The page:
B1.404 Profit motive not decisive
The question is whether or not a trade is or was being carried on and, once that question is answered in the affirmative, there is liability to tax on any resulting profit. This is irrespective of whether the trading activities were directed to the making of the profit and irrespective of the purpose to which the profit is applied.
No intention to make a profit
A trade may be carried on for tax purposes even though there is no intention to make a profit.
Thus, in considering the question whether or not the Council of Law Reporting for England and Wales could be considered to be carrying on a trade or business, Lord Coleridge CJ said1:
'I should have thought it capable of strong argument that they carried on a trade, because it is not essential to the carrying on of a trade that the persons engaged in it should make, or desire to make, a profit by it. Though it may be true that in the great majority of cases the carrying on of a trade does, in fact, include the idea of profit, yet the definition of the mere word 'trade' does not necessarily mean something by which a profit is made.'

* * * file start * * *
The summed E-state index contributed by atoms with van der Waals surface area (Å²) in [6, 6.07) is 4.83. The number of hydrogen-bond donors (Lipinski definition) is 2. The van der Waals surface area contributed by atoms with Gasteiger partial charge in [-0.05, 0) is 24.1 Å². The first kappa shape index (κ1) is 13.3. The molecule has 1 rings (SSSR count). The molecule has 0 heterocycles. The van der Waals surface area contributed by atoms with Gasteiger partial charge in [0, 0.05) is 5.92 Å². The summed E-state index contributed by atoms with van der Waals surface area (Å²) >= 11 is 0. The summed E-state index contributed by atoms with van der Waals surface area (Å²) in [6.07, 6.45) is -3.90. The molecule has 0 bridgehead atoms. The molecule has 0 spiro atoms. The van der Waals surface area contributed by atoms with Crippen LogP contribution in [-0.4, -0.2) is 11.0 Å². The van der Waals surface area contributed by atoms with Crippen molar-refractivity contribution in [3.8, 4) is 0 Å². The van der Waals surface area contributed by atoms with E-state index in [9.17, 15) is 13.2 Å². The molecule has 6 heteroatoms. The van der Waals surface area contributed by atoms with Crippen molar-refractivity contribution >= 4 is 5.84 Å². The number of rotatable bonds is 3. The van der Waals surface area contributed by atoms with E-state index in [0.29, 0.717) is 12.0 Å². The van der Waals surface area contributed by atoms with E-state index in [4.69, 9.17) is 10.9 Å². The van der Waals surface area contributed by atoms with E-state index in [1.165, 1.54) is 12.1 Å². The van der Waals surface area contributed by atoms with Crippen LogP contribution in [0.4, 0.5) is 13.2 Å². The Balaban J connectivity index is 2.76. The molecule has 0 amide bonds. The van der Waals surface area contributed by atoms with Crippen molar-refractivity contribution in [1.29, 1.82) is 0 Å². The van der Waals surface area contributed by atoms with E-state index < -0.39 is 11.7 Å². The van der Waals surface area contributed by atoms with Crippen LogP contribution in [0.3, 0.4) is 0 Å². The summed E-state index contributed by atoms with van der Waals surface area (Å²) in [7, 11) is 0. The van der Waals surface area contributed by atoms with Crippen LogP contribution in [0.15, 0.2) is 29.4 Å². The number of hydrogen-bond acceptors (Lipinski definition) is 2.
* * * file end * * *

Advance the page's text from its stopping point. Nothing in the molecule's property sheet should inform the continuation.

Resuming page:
In this case the court held that the Council was carrying on a trade or business and was therefore exempt from the former corporation duty under the Customs and Inland Revenue Act 1885 s 11(5) (repealed). There are dicta to the same effect inCarnoustie Golf
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